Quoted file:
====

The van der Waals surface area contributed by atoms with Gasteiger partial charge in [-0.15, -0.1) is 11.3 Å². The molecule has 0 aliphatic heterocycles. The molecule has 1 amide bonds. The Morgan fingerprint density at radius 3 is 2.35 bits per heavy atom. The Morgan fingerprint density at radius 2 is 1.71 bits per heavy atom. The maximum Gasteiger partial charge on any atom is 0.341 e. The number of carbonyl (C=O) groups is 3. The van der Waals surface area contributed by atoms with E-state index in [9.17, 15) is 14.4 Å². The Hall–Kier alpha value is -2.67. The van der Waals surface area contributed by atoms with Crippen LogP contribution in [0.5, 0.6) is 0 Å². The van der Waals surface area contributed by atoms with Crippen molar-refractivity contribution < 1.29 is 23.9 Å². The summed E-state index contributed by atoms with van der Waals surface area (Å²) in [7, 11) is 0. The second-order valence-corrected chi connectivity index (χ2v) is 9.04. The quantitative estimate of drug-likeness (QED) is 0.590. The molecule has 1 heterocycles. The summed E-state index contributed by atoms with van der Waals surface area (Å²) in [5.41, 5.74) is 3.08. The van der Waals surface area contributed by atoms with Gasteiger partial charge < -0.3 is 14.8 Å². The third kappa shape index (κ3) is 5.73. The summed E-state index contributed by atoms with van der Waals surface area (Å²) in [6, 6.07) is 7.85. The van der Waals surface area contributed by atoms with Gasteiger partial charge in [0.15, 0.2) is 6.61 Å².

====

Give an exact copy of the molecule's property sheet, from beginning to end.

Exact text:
The van der Waals surface area contributed by atoms with Gasteiger partial charge in [-0.15, -0.1) is 11.3 Å². The molecule has 0 aliphatic heterocycles. The molecule has 1 amide bonds. The Morgan fingerprint density at radius 3 is 2.35 bits per heavy atom. The Morgan fingerprint density at radius 2 is 1.71 bits per heavy atom. The maximum Gasteiger partial charge on any atom is 0.341 e. The number of carbonyl (C=O) groups is 3. The van der Waals surface area contributed by atoms with E-state index in [9.17, 15) is 14.4 Å². The Hall–Kier alpha value is -2.67. The van der Waals surface area contributed by atoms with Crippen LogP contribution in [0.5, 0.6) is 0 Å². The van der Waals surface area contributed by atoms with Crippen molar-refractivity contribution < 1.29 is 23.9 Å². The summed E-state index contributed by atoms with van der Waals surface area (Å²) in [7, 11) is 0. The second-order valence-corrected chi connectivity index (χ2v) is 9.04. The quantitative estimate of drug-likeness (QED) is 0.590. The molecule has 1 heterocycles. The summed E-state index contributed by atoms with van der Waals surface area (Å²) in [5.41, 5.74) is 3.08. The van der Waals surface area contributed by atoms with Gasteiger partial charge < -0.3 is 14.8 Å². The third kappa shape index (κ3) is 5.73. The summed E-state index contributed by atoms with van der Waals surface area (Å²) in [6, 6.07) is 7.85. The van der Waals surface area contributed by atoms with Gasteiger partial charge in [0.15, 0.2) is 6.61 Å².